Or maybe not.....? : - )

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 Re: The Grip WE have on our ligatures
Author: fernie51296 
Date:   2011-06-09 23:34

well said

Fernando

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 Re: The Grip WE have on our ligatures
Author: Paul Miller 
Date:   2011-06-10 04:52

The things I look for in a ligature, in order:

- allows the reed to vibrate properly; doesn't dampen or brighten the sound too much
- allows for a full range of motion of the instrument at the embouchure
- stays on the mouthpiece if I have to switch instruments
- easy to adjust
- doesn't crush the reed or damage the mouthpiece

Ligatures seem to make a pretty significant difference in responsiveness, though probably not one that's easily heard in a hall. They are easily the least important part of the mouthpiece-reed-barrel-ligature setup, and are typically the last thing I look to change when I'm switching things around.

You'll always adjust to your ideal sound concept, your equipment just makes it easier or harder to accomplish that. Right now I'm using a Vandoren Klassic on my Bb/A (CL4 with Rue Lepic 4s), a Spriggs on my bass (refaced Fobes CF+ with V12 3.5s), and a Bonade inverted on my Eb (Backun with Vandoren Eb V12 4s).

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 Re: The Grip WE have on our ligatures
Author: Jimis4klar 
Date:   2021-08-18 13:57

I'm going to have a Gigliotti ligature in some time, is there anything I should do first before playing? I also have a Luyben which had some instructions, is that the case with the Gigliotti?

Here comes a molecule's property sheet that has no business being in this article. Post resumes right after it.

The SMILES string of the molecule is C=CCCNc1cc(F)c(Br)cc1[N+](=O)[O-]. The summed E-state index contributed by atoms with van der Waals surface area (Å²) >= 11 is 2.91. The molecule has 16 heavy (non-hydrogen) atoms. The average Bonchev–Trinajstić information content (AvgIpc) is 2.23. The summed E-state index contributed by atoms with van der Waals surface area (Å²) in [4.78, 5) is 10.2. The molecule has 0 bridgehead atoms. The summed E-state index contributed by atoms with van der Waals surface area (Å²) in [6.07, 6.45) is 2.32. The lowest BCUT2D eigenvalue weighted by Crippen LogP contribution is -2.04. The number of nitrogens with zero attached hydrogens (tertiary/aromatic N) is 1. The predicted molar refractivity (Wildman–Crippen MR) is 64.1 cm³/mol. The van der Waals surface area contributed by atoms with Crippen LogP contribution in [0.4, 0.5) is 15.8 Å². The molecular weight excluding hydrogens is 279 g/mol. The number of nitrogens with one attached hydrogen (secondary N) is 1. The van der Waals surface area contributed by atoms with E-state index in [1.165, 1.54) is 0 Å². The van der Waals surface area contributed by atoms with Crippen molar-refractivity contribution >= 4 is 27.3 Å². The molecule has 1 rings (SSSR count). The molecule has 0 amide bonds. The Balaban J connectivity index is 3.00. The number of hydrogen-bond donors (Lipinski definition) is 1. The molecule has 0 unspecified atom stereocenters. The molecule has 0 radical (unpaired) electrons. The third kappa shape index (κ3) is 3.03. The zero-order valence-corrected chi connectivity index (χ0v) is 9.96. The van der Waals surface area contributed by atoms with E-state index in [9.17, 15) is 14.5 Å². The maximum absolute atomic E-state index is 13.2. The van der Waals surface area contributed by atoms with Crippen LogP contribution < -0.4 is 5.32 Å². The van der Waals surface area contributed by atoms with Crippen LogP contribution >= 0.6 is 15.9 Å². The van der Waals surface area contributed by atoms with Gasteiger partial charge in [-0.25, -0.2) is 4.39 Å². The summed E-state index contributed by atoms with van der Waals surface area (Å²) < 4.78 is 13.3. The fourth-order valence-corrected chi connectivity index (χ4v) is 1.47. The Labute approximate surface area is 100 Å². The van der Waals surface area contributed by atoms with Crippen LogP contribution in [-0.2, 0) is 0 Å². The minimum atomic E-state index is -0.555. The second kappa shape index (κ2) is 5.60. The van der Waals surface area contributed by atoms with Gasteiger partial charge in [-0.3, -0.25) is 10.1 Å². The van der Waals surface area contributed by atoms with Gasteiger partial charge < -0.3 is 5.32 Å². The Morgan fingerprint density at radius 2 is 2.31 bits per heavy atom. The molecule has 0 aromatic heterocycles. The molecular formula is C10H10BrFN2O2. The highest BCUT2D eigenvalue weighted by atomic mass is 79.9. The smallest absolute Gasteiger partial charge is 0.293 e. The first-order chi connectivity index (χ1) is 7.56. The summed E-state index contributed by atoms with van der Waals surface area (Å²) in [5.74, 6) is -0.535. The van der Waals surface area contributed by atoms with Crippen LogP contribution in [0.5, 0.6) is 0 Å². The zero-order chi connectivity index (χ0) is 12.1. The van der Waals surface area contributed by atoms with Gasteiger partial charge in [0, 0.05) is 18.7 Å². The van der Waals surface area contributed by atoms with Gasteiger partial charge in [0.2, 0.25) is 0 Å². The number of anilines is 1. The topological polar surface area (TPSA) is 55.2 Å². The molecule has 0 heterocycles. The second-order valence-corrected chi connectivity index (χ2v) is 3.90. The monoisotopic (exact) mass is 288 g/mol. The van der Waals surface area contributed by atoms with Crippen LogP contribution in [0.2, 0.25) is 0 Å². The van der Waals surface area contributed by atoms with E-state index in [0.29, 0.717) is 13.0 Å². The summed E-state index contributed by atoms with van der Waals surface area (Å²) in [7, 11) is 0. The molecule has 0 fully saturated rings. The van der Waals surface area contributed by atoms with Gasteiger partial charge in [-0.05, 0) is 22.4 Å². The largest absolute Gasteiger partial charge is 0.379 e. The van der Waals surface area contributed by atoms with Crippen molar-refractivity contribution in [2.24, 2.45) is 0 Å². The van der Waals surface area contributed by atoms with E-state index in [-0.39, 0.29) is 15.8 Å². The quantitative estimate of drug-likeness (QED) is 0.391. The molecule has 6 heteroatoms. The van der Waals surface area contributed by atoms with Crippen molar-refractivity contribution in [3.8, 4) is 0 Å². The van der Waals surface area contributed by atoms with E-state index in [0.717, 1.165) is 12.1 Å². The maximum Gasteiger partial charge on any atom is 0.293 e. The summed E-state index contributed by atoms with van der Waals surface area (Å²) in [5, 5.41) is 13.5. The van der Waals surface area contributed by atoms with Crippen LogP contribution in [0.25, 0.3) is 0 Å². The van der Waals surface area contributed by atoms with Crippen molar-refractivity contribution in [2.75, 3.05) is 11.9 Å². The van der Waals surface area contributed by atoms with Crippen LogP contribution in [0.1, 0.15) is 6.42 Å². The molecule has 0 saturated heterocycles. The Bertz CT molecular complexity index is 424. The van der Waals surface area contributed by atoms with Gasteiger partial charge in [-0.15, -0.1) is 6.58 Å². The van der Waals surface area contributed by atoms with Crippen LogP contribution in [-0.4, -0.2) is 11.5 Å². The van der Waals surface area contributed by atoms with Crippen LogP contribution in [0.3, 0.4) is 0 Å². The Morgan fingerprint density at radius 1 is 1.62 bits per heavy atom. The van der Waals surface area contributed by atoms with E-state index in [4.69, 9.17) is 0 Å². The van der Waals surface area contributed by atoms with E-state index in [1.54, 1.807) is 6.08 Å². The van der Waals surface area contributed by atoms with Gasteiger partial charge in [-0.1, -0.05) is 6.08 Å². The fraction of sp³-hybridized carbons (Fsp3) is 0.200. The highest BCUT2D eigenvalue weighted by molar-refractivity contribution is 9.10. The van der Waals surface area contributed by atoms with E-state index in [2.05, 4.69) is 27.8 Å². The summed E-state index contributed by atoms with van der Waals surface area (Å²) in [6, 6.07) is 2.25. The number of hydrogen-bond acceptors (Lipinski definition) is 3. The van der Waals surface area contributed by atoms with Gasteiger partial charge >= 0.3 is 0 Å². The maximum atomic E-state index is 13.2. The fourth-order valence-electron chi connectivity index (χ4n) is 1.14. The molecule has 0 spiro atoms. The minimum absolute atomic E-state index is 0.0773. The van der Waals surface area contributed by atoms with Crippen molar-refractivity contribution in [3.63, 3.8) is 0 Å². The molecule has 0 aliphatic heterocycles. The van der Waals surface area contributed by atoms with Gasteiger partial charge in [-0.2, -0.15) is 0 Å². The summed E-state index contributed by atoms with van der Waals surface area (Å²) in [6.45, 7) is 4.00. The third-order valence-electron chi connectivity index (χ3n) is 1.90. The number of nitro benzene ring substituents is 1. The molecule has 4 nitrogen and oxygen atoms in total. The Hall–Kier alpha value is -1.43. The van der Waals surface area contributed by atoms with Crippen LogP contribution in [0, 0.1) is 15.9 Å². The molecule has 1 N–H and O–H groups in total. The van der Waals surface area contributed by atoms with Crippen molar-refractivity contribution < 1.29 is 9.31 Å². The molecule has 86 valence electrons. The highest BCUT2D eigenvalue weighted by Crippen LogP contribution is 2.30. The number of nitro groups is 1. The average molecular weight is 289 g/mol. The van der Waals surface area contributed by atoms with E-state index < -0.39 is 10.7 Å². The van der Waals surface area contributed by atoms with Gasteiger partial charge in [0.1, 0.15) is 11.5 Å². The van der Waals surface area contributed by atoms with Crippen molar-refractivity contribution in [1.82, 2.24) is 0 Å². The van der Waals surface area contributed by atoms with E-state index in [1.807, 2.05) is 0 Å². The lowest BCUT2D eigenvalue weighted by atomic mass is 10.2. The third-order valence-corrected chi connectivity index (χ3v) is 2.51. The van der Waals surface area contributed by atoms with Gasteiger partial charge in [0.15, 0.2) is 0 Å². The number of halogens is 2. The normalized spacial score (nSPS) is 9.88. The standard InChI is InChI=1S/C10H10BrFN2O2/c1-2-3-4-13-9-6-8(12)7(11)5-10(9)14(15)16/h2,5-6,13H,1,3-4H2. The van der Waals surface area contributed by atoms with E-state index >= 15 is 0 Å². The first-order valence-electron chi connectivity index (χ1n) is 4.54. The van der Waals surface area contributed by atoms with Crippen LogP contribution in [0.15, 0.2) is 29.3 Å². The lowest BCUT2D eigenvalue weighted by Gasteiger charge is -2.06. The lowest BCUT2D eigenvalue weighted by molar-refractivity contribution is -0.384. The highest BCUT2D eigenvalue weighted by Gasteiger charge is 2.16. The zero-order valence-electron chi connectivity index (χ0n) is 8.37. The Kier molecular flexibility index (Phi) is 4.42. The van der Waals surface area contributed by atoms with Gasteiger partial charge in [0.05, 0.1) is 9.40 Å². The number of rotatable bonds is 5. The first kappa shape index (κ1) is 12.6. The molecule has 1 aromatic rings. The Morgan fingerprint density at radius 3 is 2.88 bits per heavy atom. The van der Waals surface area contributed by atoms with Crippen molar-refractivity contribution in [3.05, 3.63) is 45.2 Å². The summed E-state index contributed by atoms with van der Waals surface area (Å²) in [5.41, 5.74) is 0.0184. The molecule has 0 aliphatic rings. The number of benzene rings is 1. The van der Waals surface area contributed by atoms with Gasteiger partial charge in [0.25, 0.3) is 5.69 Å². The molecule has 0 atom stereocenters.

Post Edited (2021-08-18 13:58)

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 Re: The Grip WE have on our ligatures
Author: super20dan 
Date:   2021-08-18 15:22

for me its all about how the ligature affects reed response. inverted ones are more free blowing

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 Re: The Grip WE have on our ligatures
Author: super20dan 
Date:   2021-08-18 15:26

i found the luyben to be better in every way to the gigilloti. wish luyben made a bass clair model.

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 Re: The Grip WE have on our ligatures
Author: SunnyDaze 
Date:   2021-08-18 16:00

As an adult learner, I really agree with what clariniano said above.

For me:

cheapo metal ligature = no sound

Rovner Dark = immediate sound nearly every time

other ligatures = sometimes makes sound, sometimes not.

I have tried:

cheapo no name metal one
string,
vandoren classic (looks like string)
Silverstein T frame
A big chunky BG thing (not sure which)

One exception - My old E. J Albert clarinet came with the old style metal ligature. The ligature had been tightened so hard that it had deformed to the shape of the mouthpiece. It also had a groove in it where it had deformed round the shape of the reed. It had been put on so tight that it was also splitting right through the metal from being over-tightened. That ligature did work very reliably. I think it had been played by a professional for many years and the ligature was just bedded right in.

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 Re: The Grip WE have on our ligatures
Author: Tony F 
Date:   2021-08-18 18:27